- Are you selling into a market where the aesthetics are really important or one where the product simply ‘doing its job’ is paramount? This shows the difference between functional vs. emotional utility. For example, some customers buy Tesla automobiles because they look good, are perceived to be eco-friendly, and feature the latest technology. That’s quite an emotional purchase because they could spend less on a regular internal combustion-engined vehicle which solves many of the same ‘problems.’ Products that are a mix of both emotional and functional utility, like this, tend to be winners, although not every product needs to look great. For instance, a photocopier needs to do its job, be reliable, be easy to repair quickly, available for leasing, etc. Not many customers are going to be too concerned about how it looks.
- Define who the customer actually is. Is it an individual, a business, or a specific person in a company? Speak to these people first and foremost as they’re your buyers.
- Is the product a vitamin or aspirin? The former is a product that has features that are nice to have but not essential or maybe is a luxury option that some customers may consider but aren’t necessarily actively looking for, whereas the latter treats the ‘headache’ and the customer is looking for a solution right now in this case. An example of a vitamin is a high-tech backpack with a lot of features. The customer might choose it once their old backpack is worn out, but it’s not a must for them; in many cases, they might just buy a similar replacement. Whereas an aspirin might be a powerful power bank charger for the laptop of a busy professional who is always on the go and can’t be without power for their laptop.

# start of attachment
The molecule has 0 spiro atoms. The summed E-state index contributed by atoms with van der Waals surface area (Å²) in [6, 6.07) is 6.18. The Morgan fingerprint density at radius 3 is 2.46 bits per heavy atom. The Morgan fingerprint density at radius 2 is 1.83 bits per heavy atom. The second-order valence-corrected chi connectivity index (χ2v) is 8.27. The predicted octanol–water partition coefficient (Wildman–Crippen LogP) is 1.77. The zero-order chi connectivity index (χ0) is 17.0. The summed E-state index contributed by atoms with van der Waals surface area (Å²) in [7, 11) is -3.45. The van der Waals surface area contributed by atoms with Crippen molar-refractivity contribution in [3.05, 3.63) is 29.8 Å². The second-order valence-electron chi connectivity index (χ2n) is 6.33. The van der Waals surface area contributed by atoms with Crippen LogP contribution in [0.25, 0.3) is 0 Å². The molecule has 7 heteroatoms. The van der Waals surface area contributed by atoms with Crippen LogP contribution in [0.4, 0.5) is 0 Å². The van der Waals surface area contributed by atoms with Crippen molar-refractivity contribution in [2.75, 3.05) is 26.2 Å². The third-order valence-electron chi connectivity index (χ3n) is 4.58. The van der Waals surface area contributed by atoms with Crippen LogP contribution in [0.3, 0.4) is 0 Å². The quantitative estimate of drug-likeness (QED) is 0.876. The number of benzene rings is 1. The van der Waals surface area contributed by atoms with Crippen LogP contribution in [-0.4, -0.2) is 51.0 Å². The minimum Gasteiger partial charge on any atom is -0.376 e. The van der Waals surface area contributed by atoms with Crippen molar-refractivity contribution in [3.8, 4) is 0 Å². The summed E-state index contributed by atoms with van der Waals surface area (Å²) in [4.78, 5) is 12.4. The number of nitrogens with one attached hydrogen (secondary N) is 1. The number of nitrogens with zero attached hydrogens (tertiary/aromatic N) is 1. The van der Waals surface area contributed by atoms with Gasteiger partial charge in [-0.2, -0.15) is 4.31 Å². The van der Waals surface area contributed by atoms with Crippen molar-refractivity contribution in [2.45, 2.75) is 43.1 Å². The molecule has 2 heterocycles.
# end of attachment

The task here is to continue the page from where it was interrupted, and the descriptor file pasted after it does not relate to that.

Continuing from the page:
By defining the above points, you will reduce your risks of failure and of starting to design a product that later needs to be expensively redesigned or redeveloped as changes to its looks or functions are required and also increase the chances of higher sales and profits as you have a product that solves existing problems. (13:26)
3. What is the unique selling proposition of the product?
If you’ve done the market research to address the points already mentioned, your product’s USP should be becoming quite evident, and taking the time to find out what problems customers have naturally leads to a product that addresses the problems as its USP. It may be that it’s cheaper, specifically made for older users, has features that its competitors do not, is higher quality, etc. No matter what the USP is, if you’ve addressed questions 1 and 2 thoroughly, it will be clearer and you market with a laser focus on your target customers as opposed to many Chinese factories that just blindly launch a lot of products with small changes and see what turns out to be popular. (23:03)
4. What features and functionalities should the product have?